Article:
Guard troops prepare for Afghanistan (7/9/09)

Thirteen Williston residents to deploy

July 9, 2009

By Tim Simard

Observer staff

In March 2010, Sgt. 1st Class Anthony Fletcher of the Vermont National Guard will step foot for the first time in Afghanistan. In a country half a world away from his home, Fletcher will join nearly 1,500 of his fellow Vermont guardsmen and women in training Afghanistan’s army and police forces.


    Observer photo by Tim Simard
Maj. Gen. Michael Dubie (left) and Col. Will Roy speak with reporters last week at Camp Johnson in Colchester, talking about Vermont National Guard’s future deployment to Afghanistan.

It’s a difficult task and a long time away from home, but Fletcher believes the mission is a vital one in the ongoing War on Terror.

“I’m not excited to leave my family, but I’m more than willing to be part of the mission,” Fletcher said.

Fletcher, a Richmond resident, works at the Williston Armory, which is playing a major role in Vermont’s largest military deployment since World War II. The armory is the headquarters of Vermont’s 86th Infantry Brigade Combat Team, which will head up the Afghanistan mission.

Under the command of Col. Will Roy, who currently operates out of the Williston Armory, the Vermont 86th will join soldiers from seven other states and 17 countries. By the time all units report to Afghanistan next year, Roy will be overseas commanding approximately 10,000 troops.

“It is daunting knowing we’ll be in charge of 10,000 personnel spread across the entire country,” Roy told reporters last week.

Helping Roy will be Lt. Col. Patrick Kirby, an East Montpelier resident who also works at the Williston Armory. This will be Kirby’s second tour in Afghanistan. He said going to the central Asian country is a world apart from Vermont.

“When you first deploy, there is a lot of anxiety,” said Kirby, who will act as Roy’s executive officer.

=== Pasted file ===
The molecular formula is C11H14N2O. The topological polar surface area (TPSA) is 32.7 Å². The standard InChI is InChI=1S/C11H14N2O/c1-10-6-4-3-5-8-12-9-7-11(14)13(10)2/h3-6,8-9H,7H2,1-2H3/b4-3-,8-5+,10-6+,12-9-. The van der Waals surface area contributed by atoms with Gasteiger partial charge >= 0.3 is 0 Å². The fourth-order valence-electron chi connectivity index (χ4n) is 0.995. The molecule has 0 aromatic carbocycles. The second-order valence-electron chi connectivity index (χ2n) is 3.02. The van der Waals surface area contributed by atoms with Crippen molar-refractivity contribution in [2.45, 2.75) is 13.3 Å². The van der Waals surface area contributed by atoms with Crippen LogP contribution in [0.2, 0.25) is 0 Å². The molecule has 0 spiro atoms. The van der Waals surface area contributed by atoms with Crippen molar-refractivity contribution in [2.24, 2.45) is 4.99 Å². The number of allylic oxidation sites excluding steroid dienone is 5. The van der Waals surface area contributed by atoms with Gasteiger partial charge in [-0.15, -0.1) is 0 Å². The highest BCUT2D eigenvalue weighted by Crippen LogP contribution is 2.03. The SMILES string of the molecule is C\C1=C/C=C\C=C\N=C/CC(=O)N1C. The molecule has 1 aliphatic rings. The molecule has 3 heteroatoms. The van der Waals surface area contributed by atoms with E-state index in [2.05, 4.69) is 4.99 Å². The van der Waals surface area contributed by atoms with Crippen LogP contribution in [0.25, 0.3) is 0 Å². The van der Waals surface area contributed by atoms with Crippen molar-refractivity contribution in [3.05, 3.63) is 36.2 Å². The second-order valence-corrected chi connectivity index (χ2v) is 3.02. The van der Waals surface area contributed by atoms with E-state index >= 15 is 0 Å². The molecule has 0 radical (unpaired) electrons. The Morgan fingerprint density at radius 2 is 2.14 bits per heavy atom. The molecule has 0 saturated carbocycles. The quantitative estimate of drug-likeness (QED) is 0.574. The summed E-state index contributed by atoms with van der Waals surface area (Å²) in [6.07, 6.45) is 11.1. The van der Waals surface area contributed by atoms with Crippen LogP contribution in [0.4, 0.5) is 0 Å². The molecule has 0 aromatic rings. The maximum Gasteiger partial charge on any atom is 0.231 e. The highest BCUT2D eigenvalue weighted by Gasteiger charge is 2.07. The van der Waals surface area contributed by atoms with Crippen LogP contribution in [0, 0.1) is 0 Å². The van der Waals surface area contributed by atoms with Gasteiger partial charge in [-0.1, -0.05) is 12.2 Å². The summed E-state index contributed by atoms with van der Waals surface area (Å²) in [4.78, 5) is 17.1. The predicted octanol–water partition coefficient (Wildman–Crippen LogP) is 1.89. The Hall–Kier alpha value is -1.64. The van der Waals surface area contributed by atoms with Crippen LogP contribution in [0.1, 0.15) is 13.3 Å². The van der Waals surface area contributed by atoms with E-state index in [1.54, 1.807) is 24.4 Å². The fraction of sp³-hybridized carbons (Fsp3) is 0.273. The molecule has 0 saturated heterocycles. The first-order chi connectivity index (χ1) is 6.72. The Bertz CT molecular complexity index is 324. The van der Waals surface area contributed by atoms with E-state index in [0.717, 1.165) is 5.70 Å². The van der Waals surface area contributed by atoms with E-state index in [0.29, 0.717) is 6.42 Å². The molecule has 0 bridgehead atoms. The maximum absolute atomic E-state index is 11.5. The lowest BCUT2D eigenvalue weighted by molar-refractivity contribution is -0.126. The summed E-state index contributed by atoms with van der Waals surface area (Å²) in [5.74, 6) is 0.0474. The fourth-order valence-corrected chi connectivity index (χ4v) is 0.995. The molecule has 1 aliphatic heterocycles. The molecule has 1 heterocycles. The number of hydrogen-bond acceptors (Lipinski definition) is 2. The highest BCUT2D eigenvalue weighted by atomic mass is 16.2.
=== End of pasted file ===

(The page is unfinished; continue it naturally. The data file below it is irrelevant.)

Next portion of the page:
Roy, along with Vermont National Guard commander Maj. Gen. Michael Dubie, spoke at a press conference last Thursday and outlined the goals of the yearlong mission. According to Dubie, the Vermont Guard will provide military and security training to Afghanistan’s police officers and army soldiers. The war-torn country, known for its high deserts and rugged mountains, continues to see attacks from the Taliban and al Qaeda.

Dubie said one of the goals of the mission is to eventually allow Afghanistan to stand by itself while fighting its enemies. The operation is known as Task Force Phoenix, which has been an ongoing training mission since 2003. Now it’s Vermont’s turn to head up the operation, Dubie said.

“Vermont will do its full duty,” Dubie said.

In recent months, President Barack Obama has made the war in Afghanistan a priority, moving more troops into the country and simultaneously scaling back military operations in Iraq.

The deployment was announced publicly last week, but has been in the works for about a year, according to Dubie. It wasn’t until two weeks ago that Dubie said he received confirmation from the Department of Defense to prepare for deployment.

Unlike past deployments to Afghanistan and Iraq, Guard personnel will be called from all corners of Vermont. According to Lt. Col. Lloyd Goodrow, 13 Williston residents will report for this mission.

This will not be the first time Vermont Guardsmen and women have traveled to Afghanistan since coalition forces invaded the country in 2001. Dubie estimated about 50 percent of those being deployed will be experiencing their second overseas tour, which includes missions in Iraq.

Dubie also said another National Guard deployment will take place sometime next year. Approximately 70 personnel will report to Iraq, although he did not provide details on that mission.

For operation Task Force Phoenix, the nearly 1,500 Vermont troops will report to Louisiana and Indiana at the end of this year for two months of training before heading to Afghanistan for 10 months. Most soldiers will be back in Vermont by the end of 2010, Dubie said.

Dubie said Task Force Phoenix will not be a “direct combat mission.” Instead, most of the Vermont Guard will act in combat advisory roles. Still, troops are trained for every eventuality and the mission is not “without risk,” he said.

“Afghanistan is a very complicated security environment,” Dubie said.

“It’s a tall order, but we understand the mission,” Roy added.

Perhaps the hardest part of the deployment will be the effect on the families left behind, Dubie said. The Vermont National Guard is setting up a support network, which will help families stay in close contact with their loved ones.

Fletcher, a member of the guard for 12 years, considers himself lucky because he’s never been deployed overseas until now. He said his wife and two children, ages 13 and 4, have been taking time to prepare for his long absence.

“I don’t think my 4-year-old really understands how long a year is,” Fletcher said.

Dubie said 2010 will be a “tough year” for the Guard and its families, but he’s confident everyone can pull together.

“We’ve got the finest men and women serving in the National Guard — I firmly believe that,” Dubie said. “They’ll be making a troubled place in the world better.”